by W.A. Steer PhD
Original picture line: abcdefghijklmnopqrstuvwxyz cutpoint: ^ Transmitted as: tuvwxyzabcdefghijklmnopqrsRegular set-top-boxes combine extra transmitted codes with cryptographic information held on the subscribers smart card to regenerate the cutpoint sequence and reconstruct the picture in real time.
Back in 1994, Markus Kuhn released a demonstration-of-concept program called antisky.c which used FFT to perform inter-line correlation to reconstruct such pictures empirically. Markus' program however worked on images obtained using standard PC video-capture cards and at arbitrary resolutions/scan rates. By contrast, my goal has been to achieve 'perfect' (glitchless, colour) decoded images, using whatever is required. I started from raw composite-video images and worked out a little more quantitative information about the system, and implemented software accordingly. Because the PAL colour system is phase-sensitive, the picture has to be reconstructed as well as with a proper decoder to enable the colour to be resolved.
Figure 1: VideoCrypt scrambled composite-video image
By a good guess, supported by observation, it was then determined that the cutpoints all fall on 1/(7MHz) intervals (ie even pixel boundaries).
Study of the images revealed duplicated information at the edges, and it was fairly straightforward to deduce that there are exactly 710 non-repeated pixels of scrambled image.
A slightly fuller description of the coding is thus:
Original picture line: __abcdefghijklmnopqrstuvwxyz_ [ _ = back/front porch, ie black level ] cutpoint: ^ Transmitted as: __astuvwxabcdefghijklmnopqrs_noting that the first part, 'a', is not scrambled (prevents giveaway porch/black being found withing the scrambled section), and that section 's' is duplicated at both ends of the line (giving some decoder timing tolerance, preventing glitches in the reconstructed picture). Inevitably this means that a little of the original picture, 'yz', has to be discarded.
My algorithm starts by filtering out the PAL subcarrier to leave the luminance-only information, then rotates each line by all 355 possible steps relative to the previous line, and calculating a 'square difference' tally for each (with some short-circuits for speed). Except in very tricky circumstances, the best fit occurs at the correct step, plus or minus one. At this point, the chrominance component is referred to - a kind of fine-tuning: on alternate lines within a field (assuming no change of colour), the PAL coding is 180 degrees out of phase. This enables the best fit to be narrowed down to precisely the right step.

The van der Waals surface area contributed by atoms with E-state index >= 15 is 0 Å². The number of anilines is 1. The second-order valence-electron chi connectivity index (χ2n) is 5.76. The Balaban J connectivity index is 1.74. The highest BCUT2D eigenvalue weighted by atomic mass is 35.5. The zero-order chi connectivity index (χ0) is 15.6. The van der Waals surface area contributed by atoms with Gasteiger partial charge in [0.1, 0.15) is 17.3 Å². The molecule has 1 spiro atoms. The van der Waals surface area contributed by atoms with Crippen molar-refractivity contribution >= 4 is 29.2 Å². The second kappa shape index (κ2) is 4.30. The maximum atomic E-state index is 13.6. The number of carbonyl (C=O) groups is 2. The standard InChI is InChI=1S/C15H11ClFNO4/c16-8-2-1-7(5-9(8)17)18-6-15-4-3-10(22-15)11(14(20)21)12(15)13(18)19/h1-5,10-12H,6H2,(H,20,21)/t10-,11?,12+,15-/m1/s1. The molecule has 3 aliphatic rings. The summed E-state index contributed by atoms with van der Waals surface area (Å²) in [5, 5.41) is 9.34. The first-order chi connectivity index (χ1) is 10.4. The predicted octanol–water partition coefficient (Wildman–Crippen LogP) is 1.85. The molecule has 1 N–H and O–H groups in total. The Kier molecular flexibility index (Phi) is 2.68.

Having worked through all the lines of the picture, assuming the process was successful, the result at this point is now a pixel- perfect image, but with a 'net roll' in the horizontal sense. A very quick analysis of the cutpoints shows a big gap, roughly the centre of which represents to right/left boundary in the picture.
Given 288 lines with random cutpoints between 0 and 255, the
odds of the leftmost cut actually used in that field being at
the leftmost possible, ie 'cut zero', is quite high (~66% if truly random).
[I am still working on fixups for the other 33% of the time!!!]
The whole pic is then rolled around accordingly. 'Cut zero' actually requires a roll of 50 steps (100 pixels).
You may have noticed that in a VideoCrypt'ed image the scrambled section is one-line above the non-scrambled bit at the edge. It was empirically determined therefore that post-descrambling, the unjumbled part needs to be lowered one line. This makes sense in terms of the simplest hardware decoder design (rotate+delay lines) anyway. This was doubly confirmed when I found that it is also required to get the correct PAL burst which corresponds with the picture data for correct colour decoding. Finally the descrambled picture needs to be shifted leftwards by 8 pixels to get alignment with the unscrambled bit at the left and for perfect PAL phasing.
The whole process above takes just 4 seconds on a 233MHz PentiumII under Windows NT4.
I can then save the image and then colourise it using my PalColour program, described elsewhere on this website (3 seconds).
Figure 3: The coloured and geometrically restored final image: 'As Good as it Gets'
As it now stands, my program gives perfect results on about half of the 50-odd sample images I have. The rest still exhibit one or two correlation glitches, or a region which wanders. With more development, no doubt success rate could be improved even further.
The results illustrate what was achieved with about 10 hours programming effort after receiving my first VideoCrypt'ed images. Unfortunately having spent at least as much time again since then, little further progress has been made. This has a lot to do with the 'law of diminishing returns', other things on my mind, and the fact that to a fair extent the original goal has been reached.
Integral PAL-colour decoding implemented: descramble-and-colour in around 1.4 seconds on machine of above spec!
[Update: 2002 - a 2GHz PC running exactly the same program can decode-and-colour images in about a quarter of a second. Suspect that with handcrafted machine-code a real-time software solution is within reach... though an FPGA may be a better strategy. However I have no interest in expending any more effort on this problem!]
[Image quality/correlation-reliability has not been significantly changed.]
©2001 William Andrew Steer